The global community must invest much more and raise the scale and speed of its pledges to protect nature and prevent species loss, a senior UN official said on Sunday on the eve of a new round of global biodiversity talks.
The first part of the twice-postponed "COP15" biodiversity negotiations begin in the southwestern Chinese city of Kunming on Monday, with the aim of generating momentum for an ambitious post-2020 agreement to reverse decades of habitat destruction caused by human encroachment and climate change.
David Cooper, deputy executive secretary of the UN Convention on Biological Diversity, told a briefing that ministers attending virtual meetings this week needed to show more ambition and give "clear political direction" to negotiators, who will thrash out a final deal in Kunming in May next year.
Environmental groups say there is no time to lose when it comes to protecting habitats and slowing extinction rates, especially after governments failed to complete any of the 2020 biodiversity targets agreed in Aichi, Japan a decade earlier. However, Cooper said the level of urgency was still not enough.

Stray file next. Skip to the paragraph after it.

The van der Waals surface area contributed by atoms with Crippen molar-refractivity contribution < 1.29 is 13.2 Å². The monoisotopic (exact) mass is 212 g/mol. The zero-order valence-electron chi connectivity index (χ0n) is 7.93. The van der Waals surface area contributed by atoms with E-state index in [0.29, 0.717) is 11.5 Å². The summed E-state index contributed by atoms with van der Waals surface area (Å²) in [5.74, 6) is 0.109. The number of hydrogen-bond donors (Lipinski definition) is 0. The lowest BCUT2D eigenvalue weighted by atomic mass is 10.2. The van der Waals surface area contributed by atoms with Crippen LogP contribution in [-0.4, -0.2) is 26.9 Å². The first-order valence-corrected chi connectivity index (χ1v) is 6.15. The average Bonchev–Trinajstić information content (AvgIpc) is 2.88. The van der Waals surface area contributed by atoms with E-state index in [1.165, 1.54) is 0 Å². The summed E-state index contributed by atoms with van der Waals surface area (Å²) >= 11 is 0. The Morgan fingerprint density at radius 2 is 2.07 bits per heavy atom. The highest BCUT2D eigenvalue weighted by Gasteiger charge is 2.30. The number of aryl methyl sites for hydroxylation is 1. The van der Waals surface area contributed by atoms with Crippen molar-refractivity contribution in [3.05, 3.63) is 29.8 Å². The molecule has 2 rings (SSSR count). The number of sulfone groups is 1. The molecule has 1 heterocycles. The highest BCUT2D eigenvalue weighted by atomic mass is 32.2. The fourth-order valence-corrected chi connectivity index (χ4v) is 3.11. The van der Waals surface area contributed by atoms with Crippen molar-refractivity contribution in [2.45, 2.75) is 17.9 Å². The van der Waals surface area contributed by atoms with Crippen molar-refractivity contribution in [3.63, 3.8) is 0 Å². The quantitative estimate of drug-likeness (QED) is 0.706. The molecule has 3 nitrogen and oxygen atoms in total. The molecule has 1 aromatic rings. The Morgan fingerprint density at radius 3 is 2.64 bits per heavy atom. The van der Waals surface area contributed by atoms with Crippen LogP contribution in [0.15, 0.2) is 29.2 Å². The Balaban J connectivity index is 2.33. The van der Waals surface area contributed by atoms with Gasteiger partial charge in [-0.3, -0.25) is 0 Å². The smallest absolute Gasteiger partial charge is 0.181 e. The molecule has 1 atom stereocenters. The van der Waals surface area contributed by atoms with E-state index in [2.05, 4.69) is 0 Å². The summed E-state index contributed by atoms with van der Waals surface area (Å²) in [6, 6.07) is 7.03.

"Currently, most countries are spending orders of magnitude more funds subsidising activities that destroy biodiversity than we are spending on conserving it - this will have to change," he said.
The United Nations wants countries to commit to protecting 30% of their land by 2030, a pledge already agreed to by the United States and others. China has not yet made the commitment, despite implementing an "ecological protection red line" system that already puts 25 per cent of its territory out of the reach of developers.
Cooper told reporters that it was important all countries protected more of their ecosystems, but that would not be enough in itself to fix biodiversity loss, saying more commitments were required to manage the other 70 per cent.
He said the global pandemic had injected new urgency into biodiversity protection, but warned that this was not yet reflected in "business-as-usual" post-COVID-19 stimulus measures.
"We have to make sure... (the stimulus) is strengthening biodiversity and not adding to the problem," he said. "Globally, if you look around, the stimulus packages are making it worse rather than better."
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